Where Is Vaes Dothrak and Why Does Daenerys Have to Go There?

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The Dothraki on their way to Vaes Dothrak. Photo: Courtesy of HBO

On Game of Thrones's season-six premiere Sunday night, Daenerys Targaryen was thrust out of the frying pan and into the fire (though, given Daenerys's history with fire, maybe that metaphor doesn't quite work the way it's meant to). After enduring a bit of Python-inspired banter from her Dothraki captors, Dany informed Moro, leader of the khalasar that surrounded her in last season's finale, that she was no anonymous slave, but in fact the widow of Khal Drogo. The good news? She won't be faced with any more threats of sexual violence. The bad news? Mogo is going to take Dany to the Dothraki capital of Vaes Dothrak, where she'll be forced to live out her days among the widows of the other khals, the dosh khaleen.

Why does she have to do this? That's just the way Dothraki culture works. When khals die, their widow is sent to Vaes Dothrak, where the dosh khaleen act as something between a municipal government and a council of fortune-tellers. You may remember them from season one: When Daenerys stopped by the city with Khal Drogo, the dosh khaleen were the ones chanting in the background of that famous horse-heart scene. They predicted that Daenerys and Drogo's baby would be the Stallion Who Mounts the World, a legendary warrior who prophecy says will unite all the khalasars and conquer the globe. (They were obviously a bit off the mark on that one, though many fans believe the prophecy was actually referring to Daenerys herself.)

It's tempting to say that the power of the dosh khaleen makes the Dothraki a matriarchy, but that might be reading too much into it. After all, it's not like they can leave, and, outside Vaes Dothrak, the horselords practice a culture based on widespread rape and pillage — they're not going to be winning any awards for Most Woke Fantasy Society any time soon. Better to think of the presence of the dosh khaleen as one more thing that makes Vaes Dothrak an exception to the rules that normally govern Dothraki life. For one thing, it's a city — the only one that the nomadic Dothraki have. But even there it's unique. As The World of Ice and Fire puts it, Vaes Dothrak is "hollow shell" of a city, usually empty unless a khalasar's in town. It has "neither walls nor streets," only "grassy thoroughfares" decorated with the statues of "stolen gods" the Dothraki have plundered from other cultures. In short, the book concludes, Vaes Dothrak is "no true city" at all. (Judge for yourself whether this is a problematic example of Westeros-normativity.)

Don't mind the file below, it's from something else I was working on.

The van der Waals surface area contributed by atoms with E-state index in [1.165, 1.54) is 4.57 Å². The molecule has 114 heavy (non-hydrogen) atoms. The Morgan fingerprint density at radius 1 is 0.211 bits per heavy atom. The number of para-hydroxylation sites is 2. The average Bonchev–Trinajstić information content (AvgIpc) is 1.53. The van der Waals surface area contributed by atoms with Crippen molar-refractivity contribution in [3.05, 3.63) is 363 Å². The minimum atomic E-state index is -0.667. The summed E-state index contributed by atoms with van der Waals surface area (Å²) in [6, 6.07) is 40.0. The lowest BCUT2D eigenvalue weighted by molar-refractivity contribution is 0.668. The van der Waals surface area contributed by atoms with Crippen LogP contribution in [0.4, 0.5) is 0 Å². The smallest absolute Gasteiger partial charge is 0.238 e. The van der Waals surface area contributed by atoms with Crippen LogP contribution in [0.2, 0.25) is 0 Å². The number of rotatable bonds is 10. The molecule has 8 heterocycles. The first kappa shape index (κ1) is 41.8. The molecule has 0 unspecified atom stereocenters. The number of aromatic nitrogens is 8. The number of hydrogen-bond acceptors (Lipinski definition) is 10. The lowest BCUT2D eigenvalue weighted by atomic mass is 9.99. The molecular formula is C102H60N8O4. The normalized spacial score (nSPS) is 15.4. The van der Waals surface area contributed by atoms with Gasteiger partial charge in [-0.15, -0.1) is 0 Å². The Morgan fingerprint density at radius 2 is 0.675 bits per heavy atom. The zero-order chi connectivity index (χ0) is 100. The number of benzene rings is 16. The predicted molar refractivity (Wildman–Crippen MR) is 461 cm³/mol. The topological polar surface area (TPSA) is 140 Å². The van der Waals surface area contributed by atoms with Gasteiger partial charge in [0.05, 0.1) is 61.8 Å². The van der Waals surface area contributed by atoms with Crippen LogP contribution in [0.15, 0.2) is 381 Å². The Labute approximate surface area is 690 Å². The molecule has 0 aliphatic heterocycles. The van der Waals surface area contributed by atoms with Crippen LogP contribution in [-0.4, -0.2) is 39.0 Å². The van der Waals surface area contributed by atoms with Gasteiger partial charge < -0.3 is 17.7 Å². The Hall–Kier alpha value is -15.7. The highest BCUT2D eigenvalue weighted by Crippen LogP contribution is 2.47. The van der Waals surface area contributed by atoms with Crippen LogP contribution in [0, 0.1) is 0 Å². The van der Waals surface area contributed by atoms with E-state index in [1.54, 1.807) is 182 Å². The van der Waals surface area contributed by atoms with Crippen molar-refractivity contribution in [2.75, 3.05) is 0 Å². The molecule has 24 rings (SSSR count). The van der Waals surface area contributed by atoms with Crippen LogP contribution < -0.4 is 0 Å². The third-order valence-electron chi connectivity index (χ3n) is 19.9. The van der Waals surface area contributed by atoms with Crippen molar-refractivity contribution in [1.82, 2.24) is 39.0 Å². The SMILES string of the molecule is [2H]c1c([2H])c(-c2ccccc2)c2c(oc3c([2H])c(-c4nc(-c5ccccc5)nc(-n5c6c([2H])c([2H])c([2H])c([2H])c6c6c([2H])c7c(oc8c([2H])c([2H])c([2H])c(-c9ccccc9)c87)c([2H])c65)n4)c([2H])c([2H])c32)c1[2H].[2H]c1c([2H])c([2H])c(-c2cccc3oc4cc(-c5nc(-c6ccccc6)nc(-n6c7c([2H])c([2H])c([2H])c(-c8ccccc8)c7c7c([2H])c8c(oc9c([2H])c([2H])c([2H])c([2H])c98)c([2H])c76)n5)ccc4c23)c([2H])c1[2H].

And while the khals have no reservations about warring with one other out on the Dothraki sea, Vaes Dothrak is a sacred place of peace where all khalasars can come together as one. Spilling blood is expressly forbidden. Of course, as Viserys Targaryen learned, a savvy warrior can find a loophole in those rules.

Fantasy narratives often bring their heroes back through territory where they've been before, to mark the ways they've changed. Season one's stop in Vaes Dothrak saw Daenerys prove she was strong enough to be a khaleesi, and if the khals have their way, she'll spend season six in a dosh khaleen retirement home, playing the Dothraki equivalent of dominoes. But this time, Daenerys has something the horselords haven't counted on — a dragon. How long until Drogon comes looking for its mother?